A year ago we started a series of free drum samples / racks with our friends at Studios 301. It wasn’t planned – we just had some samples after a studio session and then, while creating a rack from these samples, we thought it’d be nice to give these away – after all, how many people get to run a roland TR-808 drum machine through a Fairchild 670 compressor?

This has become something of an obsession with us now – that one free drum sample giveaway became an ongoing series, which includes this new one.

On the anniversary of that Fairchild 808 recording session we thought it time to do a complete refresh. The Fairchild has been serviced and completely re-valved so it sounds a lot different, plus the original rack was built for our own purposes and contained only the samples we needed (no cowbell!). So this new pack contains all 808 voices run through a Fairchild with a fresh set of valves and packed into a more versatile rack.

Download the rack here.

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The Samples

We recorded all voices in the 808 at various tone / decay / tuning settings wherever the 808 allows it. Given the interplay between drum machine and compressor decays, all 808 decays and Fairchild settings were done to taste, according to what sounded best at the time.

Other sound-specific considerations we had while recording:

Toms / Congas

Pitching the 808 sounds completely different than sampling the 808 then transposing, so you’ll notice we’ve given you several pitches when turning the Sample Select dial on the Toms and Congas.

Kick, Snare and Cymbal

Tone (or the Snappy setting on the Snare) controls for these were recorded at high, mid and low settings.

Cowbell, Clave, Maracas, Rim Shot, Hand Clap

There are no parameters on the 808 so the variations you hear are from us adjusting the Fairchild compressor only and is most noticeable on the longer sounds like Hand Clap and Cowbell. We also left in a couple of Cowbell samples where the compression is so extreme it sounds crunched and glitchy.

Recording

At studios 301 we ran the 808 direct into the Fairchild compressor via the Apogee Rosetta 200 converters and then into Live. We monitored it via the SSL 9000k series mixing desk and huge Genelec 1039a mains monitor speakers so we could clearly hear everything – especially the bass, tails and noise levels.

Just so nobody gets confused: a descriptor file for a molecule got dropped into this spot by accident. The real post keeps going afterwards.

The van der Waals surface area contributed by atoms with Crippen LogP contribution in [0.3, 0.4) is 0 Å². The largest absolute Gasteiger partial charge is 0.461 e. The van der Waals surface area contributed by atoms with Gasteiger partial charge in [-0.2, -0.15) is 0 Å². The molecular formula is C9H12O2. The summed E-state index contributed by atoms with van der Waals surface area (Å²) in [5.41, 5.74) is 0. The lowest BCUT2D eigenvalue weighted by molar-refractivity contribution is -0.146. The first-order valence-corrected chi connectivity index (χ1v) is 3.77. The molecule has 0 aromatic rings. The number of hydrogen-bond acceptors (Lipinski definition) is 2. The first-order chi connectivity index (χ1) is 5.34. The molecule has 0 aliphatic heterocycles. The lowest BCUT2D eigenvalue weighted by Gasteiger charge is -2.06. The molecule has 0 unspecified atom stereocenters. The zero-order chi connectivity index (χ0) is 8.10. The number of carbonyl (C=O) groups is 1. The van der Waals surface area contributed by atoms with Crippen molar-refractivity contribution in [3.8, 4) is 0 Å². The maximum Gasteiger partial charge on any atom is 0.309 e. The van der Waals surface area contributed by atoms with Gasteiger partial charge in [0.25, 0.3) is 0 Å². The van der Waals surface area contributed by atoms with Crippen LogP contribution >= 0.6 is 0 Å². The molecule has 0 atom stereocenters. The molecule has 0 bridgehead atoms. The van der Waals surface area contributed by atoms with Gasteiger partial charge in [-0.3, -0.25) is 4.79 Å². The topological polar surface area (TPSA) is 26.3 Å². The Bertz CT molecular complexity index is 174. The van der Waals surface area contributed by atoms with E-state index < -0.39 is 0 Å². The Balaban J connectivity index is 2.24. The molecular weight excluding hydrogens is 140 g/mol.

Editing

The Fairchild and the 808 each have some amount of low-level noise which becomes noticeable at the end of each sample. The noise gets more pronounced when compression or limiting is applied (if you turn up any of the Glue dials in the rack you’ll notice noise on the tails). To deal with this each sample was edited so the tail fades nicely instead of the noise cutting off abruptly.

The Rack

Over time our racks are becoming more uniform in their layout – designed to be versatile (the outer macros are freely assignable) and setup to work well with Push.

Overall the pad layout and parameter controls are based on Live’s preset Kit Core 808 with several differences – the main ones being:

Noise Gate:

To control the noise inherent in the analog signal path of the 808 and the Fairchild each sound has a macro dial named Noise Gate which controls a Multiband Dynamics device, just like our original Fairchild x 808 rack. Turning this dial up applies downward expansion to the sound thereby reducing the noise, particularly on the tails. The effect of this is most noticeable when the Glue compressor dial is turned all the way up (and the Decay macro is at full length) because in that state the noise becomes amplified.

Decay:

One of the challenges of creating useful control parameters is getting the Decay right.

In a synthesised sound the sustain is set to zero and the decay (and decay curve) is adjustable, thereby creating the tail. When placing a recording of this sound into a sampler, the sampler’s sustain needs to be at maximum so the sample plays out with it’s volume shape unchanged. This is good enough for triggering samples, but if you then want to apply adjustable decay to that sample it gets tricky. This is because the sampler has no “knowledge” of the decay shape of the samples it contains, meaning you can shorten the sample but it won’t sound as musical as it would if you were adjusting the decay / decay curve on the drum synthesiser itself.

The solution we used was to create a macro dial that gradually tightens 3 parameters at once: Decay, Sustain and Release. We set the dial so all 3 parameters are set to maximum by default, meaning the sample plays unchanged. Slowly lowering the Decay macro gradually shortens the decay and release while lowering the sustain. This is inspired by the “Kit-BritishVintage” drum rack from the excellent Session Drums Club pack.

How to use it with Push:

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